We more than share your feeling for Lewis; with us it was not the last step but the first that came from reading his books, for we were raised atheists and took the truth of atheism for granted, and like most Marxists were so busy acting that we never stopped to think. If I hadn’t picked up The Great Divorce one day—brr, I suppose I’d still be running madly around with leaflets, showing as much intelligent purpose as a headless chicken.

Joy Davidman 1Joy began writing letters to Lewis, and he liked them, drawn to her intellect and wit. In another letter to Walsh, she details how they had been arguing certain points in those letters, and how he had answered her. It’s an insight into her mental capacity and willingness to be corrected:

Just got a letter from Lewis in the mail. I think I told you I’d raised an argument or two on some points? Lord, he knocked my props out from under me unerringly; one shot to a pigeon. I haven’t a scrap of my case left. And, what’s more, I’ve seldom enjoyed anything more. Being disposed of so neatly by a master of debate, all fair and square—it seems to be one of the great pleasures of life, though I’d never have suspected it in my arrogant youth. I suppose it’s unfair tricks of argument that leave wounds. But after the sort of thing that Lewis does, what I feel is a craftsman’s joy at the sight of a superior performance.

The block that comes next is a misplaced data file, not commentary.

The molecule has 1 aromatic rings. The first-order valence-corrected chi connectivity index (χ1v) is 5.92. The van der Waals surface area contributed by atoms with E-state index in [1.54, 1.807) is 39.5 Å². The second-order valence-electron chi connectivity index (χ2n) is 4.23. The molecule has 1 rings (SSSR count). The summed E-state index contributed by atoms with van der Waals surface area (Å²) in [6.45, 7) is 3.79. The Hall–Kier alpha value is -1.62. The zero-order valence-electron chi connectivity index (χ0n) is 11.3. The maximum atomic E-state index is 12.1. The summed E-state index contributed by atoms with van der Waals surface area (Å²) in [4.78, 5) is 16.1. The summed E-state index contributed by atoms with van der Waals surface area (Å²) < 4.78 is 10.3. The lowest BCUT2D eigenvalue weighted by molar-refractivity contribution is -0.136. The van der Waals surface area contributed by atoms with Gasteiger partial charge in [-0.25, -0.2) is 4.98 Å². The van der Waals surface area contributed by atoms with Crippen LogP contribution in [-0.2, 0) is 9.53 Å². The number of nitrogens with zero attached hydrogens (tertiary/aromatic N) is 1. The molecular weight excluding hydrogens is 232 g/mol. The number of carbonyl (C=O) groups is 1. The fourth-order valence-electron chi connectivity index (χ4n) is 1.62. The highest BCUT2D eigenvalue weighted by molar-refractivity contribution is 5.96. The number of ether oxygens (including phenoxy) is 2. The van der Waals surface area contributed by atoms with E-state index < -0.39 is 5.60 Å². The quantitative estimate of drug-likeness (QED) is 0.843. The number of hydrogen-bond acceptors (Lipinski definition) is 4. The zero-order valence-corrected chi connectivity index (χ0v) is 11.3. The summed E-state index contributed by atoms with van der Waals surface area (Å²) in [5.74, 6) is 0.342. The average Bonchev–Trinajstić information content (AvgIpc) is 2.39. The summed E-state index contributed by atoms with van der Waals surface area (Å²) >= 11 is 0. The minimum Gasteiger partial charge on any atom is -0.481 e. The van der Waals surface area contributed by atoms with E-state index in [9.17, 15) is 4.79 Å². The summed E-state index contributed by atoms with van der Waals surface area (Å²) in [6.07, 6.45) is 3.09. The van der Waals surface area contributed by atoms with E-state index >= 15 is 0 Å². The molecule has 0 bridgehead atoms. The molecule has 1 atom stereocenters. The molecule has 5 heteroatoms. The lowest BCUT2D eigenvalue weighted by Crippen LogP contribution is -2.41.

Her own faith grew exponentially through her contact with Lewis, and she saw increasingly that one had to accept Jesus Christ on His terms, not create Him in one’s own image. As she related to another correspondent,

In many of them [the correspondent’s poems] you are explaining and sympathizing with Jesus, rather than accepting him—you are, indeed, not following Jesus but trying to get him to follow you; using him as an agency of your own special revolutionary theory.

I did this myself in the early days of my conversion; explained away what I didn’t like in the Gospel, valued Jesus not as the gateway to my own salvation, but as a means which I could use to support my own ideas—until it dawned on me that unless Jesus was God he was nothing, just another man with a handful of random ideas, and that all I valued such a man for was the accidental support his ideas gave my own position.